Picking Variants or Fields Out Of Collections of Enums

Ryan James Spencer

Occasionally you want to pull out a specific field or variant out of one or more enums. Doing this with pattern matching is tedious and verbose, but there's a simple way to use methods and combinators to do exactly what you want.

There's a pattern I use to solve both of these. If you already have the collection in hand, you can write a simple method that operates on the type named something like as_foo where foo is the name of the variant or field name you are after. There's a clippy lint that says as_* functions should always take references so I've followed the lint in the following example but it doesn't really matter what you name the method and it's fine to have the method take ownership of the value, too, if that makes sense for your use case. When you define a method you can use it either with the basic method syntax value.as_foo() or you can access it as an associated function e.g. Type::as_foo(value). Then we can use either method in tandem with the filter_map or flat_map methods of an iterator. I personally prefer the more terse way of passing the associated function instead of the closure, which is sometimes referred to as "point free" style where the arguments, or points, are not mentioned:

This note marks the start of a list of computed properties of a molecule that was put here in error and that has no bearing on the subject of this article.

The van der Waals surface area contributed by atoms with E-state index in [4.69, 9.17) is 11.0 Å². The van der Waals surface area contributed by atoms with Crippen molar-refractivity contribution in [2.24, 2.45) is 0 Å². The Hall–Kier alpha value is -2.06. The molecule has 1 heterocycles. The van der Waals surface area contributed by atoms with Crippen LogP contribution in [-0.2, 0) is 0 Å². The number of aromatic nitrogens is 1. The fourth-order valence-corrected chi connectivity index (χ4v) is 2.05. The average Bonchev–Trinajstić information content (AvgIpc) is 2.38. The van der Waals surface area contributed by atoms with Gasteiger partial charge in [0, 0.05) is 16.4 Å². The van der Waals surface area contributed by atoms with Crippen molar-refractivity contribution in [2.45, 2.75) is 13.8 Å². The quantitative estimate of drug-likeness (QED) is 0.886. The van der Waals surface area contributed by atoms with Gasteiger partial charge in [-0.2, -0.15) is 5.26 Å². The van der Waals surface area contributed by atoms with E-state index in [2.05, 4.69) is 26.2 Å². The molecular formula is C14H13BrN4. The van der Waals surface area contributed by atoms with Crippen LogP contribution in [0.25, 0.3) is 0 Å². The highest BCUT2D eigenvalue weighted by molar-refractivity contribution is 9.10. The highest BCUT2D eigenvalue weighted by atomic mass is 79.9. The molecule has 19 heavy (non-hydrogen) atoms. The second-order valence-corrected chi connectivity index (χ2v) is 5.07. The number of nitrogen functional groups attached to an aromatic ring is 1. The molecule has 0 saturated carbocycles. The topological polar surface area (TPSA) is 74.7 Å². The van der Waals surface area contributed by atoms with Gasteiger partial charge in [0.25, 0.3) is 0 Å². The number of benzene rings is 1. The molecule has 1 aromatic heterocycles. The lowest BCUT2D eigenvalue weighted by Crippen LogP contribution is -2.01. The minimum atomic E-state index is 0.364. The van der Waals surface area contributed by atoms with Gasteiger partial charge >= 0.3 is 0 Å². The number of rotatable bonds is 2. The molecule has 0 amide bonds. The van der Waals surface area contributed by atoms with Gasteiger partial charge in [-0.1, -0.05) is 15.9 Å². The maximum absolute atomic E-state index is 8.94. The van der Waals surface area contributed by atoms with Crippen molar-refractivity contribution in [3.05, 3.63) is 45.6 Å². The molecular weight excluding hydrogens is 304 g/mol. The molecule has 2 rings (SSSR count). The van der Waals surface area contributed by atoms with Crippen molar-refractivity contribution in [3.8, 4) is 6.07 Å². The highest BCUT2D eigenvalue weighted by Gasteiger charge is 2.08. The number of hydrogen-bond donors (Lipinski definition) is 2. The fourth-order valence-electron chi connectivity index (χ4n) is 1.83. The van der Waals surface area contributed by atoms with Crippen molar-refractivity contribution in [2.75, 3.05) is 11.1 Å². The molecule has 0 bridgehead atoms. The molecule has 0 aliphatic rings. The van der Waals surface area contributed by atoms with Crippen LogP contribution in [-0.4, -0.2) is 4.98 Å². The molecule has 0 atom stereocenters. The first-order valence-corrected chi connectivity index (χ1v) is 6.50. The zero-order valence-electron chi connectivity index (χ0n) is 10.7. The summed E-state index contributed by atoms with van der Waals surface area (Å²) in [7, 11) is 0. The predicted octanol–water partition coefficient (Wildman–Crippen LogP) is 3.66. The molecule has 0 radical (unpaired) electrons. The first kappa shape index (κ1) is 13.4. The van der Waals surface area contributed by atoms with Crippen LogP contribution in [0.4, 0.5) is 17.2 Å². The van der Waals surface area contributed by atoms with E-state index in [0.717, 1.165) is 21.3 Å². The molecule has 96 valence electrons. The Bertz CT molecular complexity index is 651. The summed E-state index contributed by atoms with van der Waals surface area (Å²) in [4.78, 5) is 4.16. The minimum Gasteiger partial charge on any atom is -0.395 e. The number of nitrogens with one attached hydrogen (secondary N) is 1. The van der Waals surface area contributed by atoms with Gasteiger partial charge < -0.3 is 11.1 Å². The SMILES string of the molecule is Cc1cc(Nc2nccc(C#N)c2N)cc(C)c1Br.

#[derive(Debug, Clone, PartialEq)]
enum E {
    A { x: i32 },
    B { x: i32 },

impl E {
    pub fn as_x(&self) -> Option<i32> {
        Some(match self {
            E::A { x } => *x,
            E::B { x } => *x,

    pub fn as_b(&self) -> Option<&E> {
        match self {
            x @ E::B { .. } => Some(x),
            E::A { .. } => None,

pub fn main() {
    // Method access off type.
    let a = E::A { x: 1 };
    let b = E::B { x: 2 };
    assert_eq!(a.as_x(), Some(1));
    assert_eq!(b.as_x(), Some(2));

    // Associated function on impl.
    let a = E::A { x: 1 };
    let b = E::B { x: 2 };
    assert_eq!(E::as_x(&a), Some(1));
    assert_eq!(E::as_x(&b), Some(2));

    // In a collection.
    let a = E::A { x: 1 };
    let b = E::B { x: 2 };
    let as_and_bs = vec![a, b];
    let xs = as_and_bs.iter().filter_map(E::as_x).collect::<Vec<i32>>();
    assert_eq!(xs, vec![1, 2]);

    // Selecting a field as a dummy pattern match.
    let b = E::B { x: 2 };
    let xs = Some(&b).and_then(E::as_b);
    assert_eq!(xs, Some(&E::B { x: 2 }));


Pattern matching is powerful but sometimes you can reduce the number of explicit pattern matches you perform by taking advantage of functions and combinators and keeping the logic small and simple, letting you reason about what the result ought to be on the other end. In the last case using and_then above, we can reason that whenever we call as_b we're sure to get a single pattern match if we must simply checking for Some(E::B { .. }) or None. The compiler may not understand that, though, and you'll most likely have to include a wildcard case, but the brilliance of combinators is that you can chain them together in a pipeline similarly to the fluid interface that iterators present.